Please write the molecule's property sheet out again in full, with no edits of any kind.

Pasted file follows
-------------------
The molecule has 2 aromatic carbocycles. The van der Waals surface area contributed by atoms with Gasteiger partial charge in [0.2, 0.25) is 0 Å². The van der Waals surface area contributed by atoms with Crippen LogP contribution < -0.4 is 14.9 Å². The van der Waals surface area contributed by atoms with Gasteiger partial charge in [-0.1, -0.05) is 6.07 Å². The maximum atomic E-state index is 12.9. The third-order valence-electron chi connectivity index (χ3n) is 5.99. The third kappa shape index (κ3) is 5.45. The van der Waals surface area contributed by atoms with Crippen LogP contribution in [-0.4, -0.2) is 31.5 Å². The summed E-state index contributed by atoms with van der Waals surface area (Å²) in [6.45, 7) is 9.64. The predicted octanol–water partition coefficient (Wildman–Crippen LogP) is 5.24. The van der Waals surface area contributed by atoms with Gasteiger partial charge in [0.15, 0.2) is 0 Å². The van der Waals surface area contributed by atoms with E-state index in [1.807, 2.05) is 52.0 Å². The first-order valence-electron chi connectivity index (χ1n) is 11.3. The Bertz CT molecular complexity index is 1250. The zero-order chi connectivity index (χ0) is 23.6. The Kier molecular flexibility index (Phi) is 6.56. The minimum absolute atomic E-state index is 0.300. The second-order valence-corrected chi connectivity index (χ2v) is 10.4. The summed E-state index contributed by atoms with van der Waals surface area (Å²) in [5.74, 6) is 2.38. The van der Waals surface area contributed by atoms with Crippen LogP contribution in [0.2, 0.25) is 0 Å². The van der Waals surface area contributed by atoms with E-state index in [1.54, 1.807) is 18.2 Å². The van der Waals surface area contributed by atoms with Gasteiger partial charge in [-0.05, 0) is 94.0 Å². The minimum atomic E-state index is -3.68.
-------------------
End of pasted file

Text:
The molecule has 2 aromatic carbocycles. The van der Waals surface area contributed by atoms with Gasteiger partial charge in [0.2, 0.25) is 0 Å². The van der Waals surface area contributed by atoms with Crippen LogP contribution < -0.4 is 14.9 Å². The van der Waals surface area contributed by atoms with Gasteiger partial charge in [-0.1, -0.05) is 6.07 Å². The maximum atomic E-state index is 12.9. The third-order valence-electron chi connectivity index (χ3n) is 5.99. The third kappa shape index (κ3) is 5.45. The van der Waals surface area contributed by atoms with Crippen LogP contribution in [-0.4, -0.2) is 31.5 Å². The summed E-state index contributed by atoms with van der Waals surface area (Å²) in [6.45, 7) is 9.64. The predicted octanol–water partition coefficient (Wildman–Crippen LogP) is 5.24. The van der Waals surface area contributed by atoms with Gasteiger partial charge in [0.15, 0.2) is 0 Å². The van der Waals surface area contributed by atoms with E-state index in [1.807, 2.05) is 52.0 Å². The first-order valence-electron chi connectivity index (χ1n) is 11.3. The Bertz CT molecular complexity index is 1250. The zero-order chi connectivity index (χ0) is 23.6. The Kier molecular flexibility index (Phi) is 6.56. The minimum absolute atomic E-state index is 0.300. The second-order valence-corrected chi connectivity index (χ2v) is 10.4. The summed E-state index contributed by atoms with van der Waals surface area (Å²) in [5.74, 6) is 2.38. The van der Waals surface area contributed by atoms with Crippen LogP contribution in [0.2, 0.25) is 0 Å². The van der Waals surface area contributed by atoms with E-state index in [1.54, 1.807) is 18.2 Å². The van der Waals surface area contributed by atoms with Gasteiger partial charge in [-0.05, 0) is 94.0 Å². The minimum atomic E-state index is -3.68.